Using Subtlety in our Rosh Hashana Greetings
Among the truly sweet things about the New Year are the heartwarming greetings and salutations being exchanged everywhere. It is heartening to have our mailboxes filled with Rosh Hashana cards, our inboxes filled with Rosh Hashana emails, and our Facebook timelines filled with Rosh Hashana wishes and blessings, even if they are not as personal and direct as when offered face to face.
The typical greeting includes a prayer that the year ahead be better than the previous one and that, in the words of our Rabbis, tichle ha’shana v’kileloseha, may the past year and its misfortune be behind us.
Rav Shlomo Zalman Auerbach zt”l makes a critically important point. While there are aspects and events of the past year for each of us that we wish didn’t happen, it is simply ungrateful and unappreciative to the Almighty to suggest in the slightest that there was nothing good about the previous year. Instead, he suggests, we should be careful in our greeting to specifically thank Hashem for the blessings of the past year and only then pray that the year ahead be even better.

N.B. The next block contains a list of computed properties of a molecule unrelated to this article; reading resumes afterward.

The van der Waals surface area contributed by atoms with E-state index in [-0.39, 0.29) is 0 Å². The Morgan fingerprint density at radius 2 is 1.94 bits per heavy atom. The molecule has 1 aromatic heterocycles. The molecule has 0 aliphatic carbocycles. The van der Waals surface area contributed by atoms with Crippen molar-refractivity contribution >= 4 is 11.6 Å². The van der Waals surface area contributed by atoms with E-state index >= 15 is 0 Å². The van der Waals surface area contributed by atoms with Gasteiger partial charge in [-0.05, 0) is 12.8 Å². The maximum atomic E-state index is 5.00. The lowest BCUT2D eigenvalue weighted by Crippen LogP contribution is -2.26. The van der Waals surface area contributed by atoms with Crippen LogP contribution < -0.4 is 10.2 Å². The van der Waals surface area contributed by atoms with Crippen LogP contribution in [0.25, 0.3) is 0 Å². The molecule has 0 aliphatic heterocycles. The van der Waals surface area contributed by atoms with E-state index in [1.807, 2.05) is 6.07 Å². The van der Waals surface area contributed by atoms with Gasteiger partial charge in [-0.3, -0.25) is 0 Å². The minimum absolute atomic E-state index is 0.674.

Rav Shlomo Zalman’s insight is subtle, but yet so important in reminding us that while Rosh Hashana is a time to identify what went wrong the previous year and look ahead to a wonderful year to come, it is also a time to recognize the goodness and kindness Hashem has shown us and express our endless gratitude for it.
With that in mind, I want to thank the Ribono Shel Olam for all the kindness He has shown us this past year and wish all of us a year ahead of even greater heath, happiness, prosperity, personal growth, and peace in our homes, Israel and around the world.
Kesiva v’chasima tova!!
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